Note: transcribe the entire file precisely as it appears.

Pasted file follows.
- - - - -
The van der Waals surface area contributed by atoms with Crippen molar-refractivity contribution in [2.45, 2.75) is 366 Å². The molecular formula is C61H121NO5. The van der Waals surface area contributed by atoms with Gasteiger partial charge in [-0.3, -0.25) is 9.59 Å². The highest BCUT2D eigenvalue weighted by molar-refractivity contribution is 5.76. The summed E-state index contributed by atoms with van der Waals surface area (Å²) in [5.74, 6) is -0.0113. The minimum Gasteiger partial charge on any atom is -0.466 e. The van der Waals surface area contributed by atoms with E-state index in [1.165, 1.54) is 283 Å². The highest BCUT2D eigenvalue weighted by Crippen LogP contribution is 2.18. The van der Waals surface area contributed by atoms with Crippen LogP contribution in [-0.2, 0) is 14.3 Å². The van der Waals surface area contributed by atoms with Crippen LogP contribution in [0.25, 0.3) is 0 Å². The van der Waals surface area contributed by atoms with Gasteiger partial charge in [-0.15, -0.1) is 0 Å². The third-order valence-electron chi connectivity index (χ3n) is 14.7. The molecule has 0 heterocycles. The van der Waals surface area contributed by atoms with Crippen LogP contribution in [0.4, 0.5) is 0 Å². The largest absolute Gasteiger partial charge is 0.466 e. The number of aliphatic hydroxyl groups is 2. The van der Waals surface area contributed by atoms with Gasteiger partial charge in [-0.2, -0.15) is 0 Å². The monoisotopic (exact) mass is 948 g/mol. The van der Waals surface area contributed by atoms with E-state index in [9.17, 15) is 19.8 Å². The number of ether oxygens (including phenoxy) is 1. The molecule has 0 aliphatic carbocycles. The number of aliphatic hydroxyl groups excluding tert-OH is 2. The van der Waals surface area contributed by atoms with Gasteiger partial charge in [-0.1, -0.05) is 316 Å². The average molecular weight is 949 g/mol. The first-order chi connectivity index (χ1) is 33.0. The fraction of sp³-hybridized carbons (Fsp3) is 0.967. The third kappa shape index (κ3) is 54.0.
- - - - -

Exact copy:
The van der Waals surface area contributed by atoms with Crippen molar-refractivity contribution in [2.45, 2.75) is 366 Å². The molecular formula is C61H121NO5. The van der Waals surface area contributed by atoms with Gasteiger partial charge in [-0.3, -0.25) is 9.59 Å². The highest BCUT2D eigenvalue weighted by molar-refractivity contribution is 5.76. The summed E-state index contributed by atoms with van der Waals surface area (Å²) in [5.74, 6) is -0.0113. The minimum Gasteiger partial charge on any atom is -0.466 e. The van der Waals surface area contributed by atoms with E-state index in [1.165, 1.54) is 283 Å². The highest BCUT2D eigenvalue weighted by Crippen LogP contribution is 2.18. The van der Waals surface area contributed by atoms with Crippen LogP contribution in [-0.2, 0) is 14.3 Å². The van der Waals surface area contributed by atoms with Crippen LogP contribution in [0.25, 0.3) is 0 Å². The van der Waals surface area contributed by atoms with Gasteiger partial charge in [-0.15, -0.1) is 0 Å². The third-order valence-electron chi connectivity index (χ3n) is 14.7. The molecule has 0 heterocycles. The van der Waals surface area contributed by atoms with Crippen LogP contribution in [0.4, 0.5) is 0 Å². The largest absolute Gasteiger partial charge is 0.466 e. The number of aliphatic hydroxyl groups is 2. The van der Waals surface area contributed by atoms with Gasteiger partial charge in [-0.2, -0.15) is 0 Å². The monoisotopic (exact) mass is 948 g/mol. The van der Waals surface area contributed by atoms with E-state index in [9.17, 15) is 19.8 Å². The number of ether oxygens (including phenoxy) is 1. The molecule has 0 aliphatic carbocycles. The number of aliphatic hydroxyl groups excluding tert-OH is 2. The van der Waals surface area contributed by atoms with Gasteiger partial charge in [-0.1, -0.05) is 316 Å². The average molecular weight is 949 g/mol. The first-order chi connectivity index (χ1) is 33.0. The fraction of sp³-hybridized carbons (Fsp3) is 0.967. The third kappa shape index (κ3) is 54.0.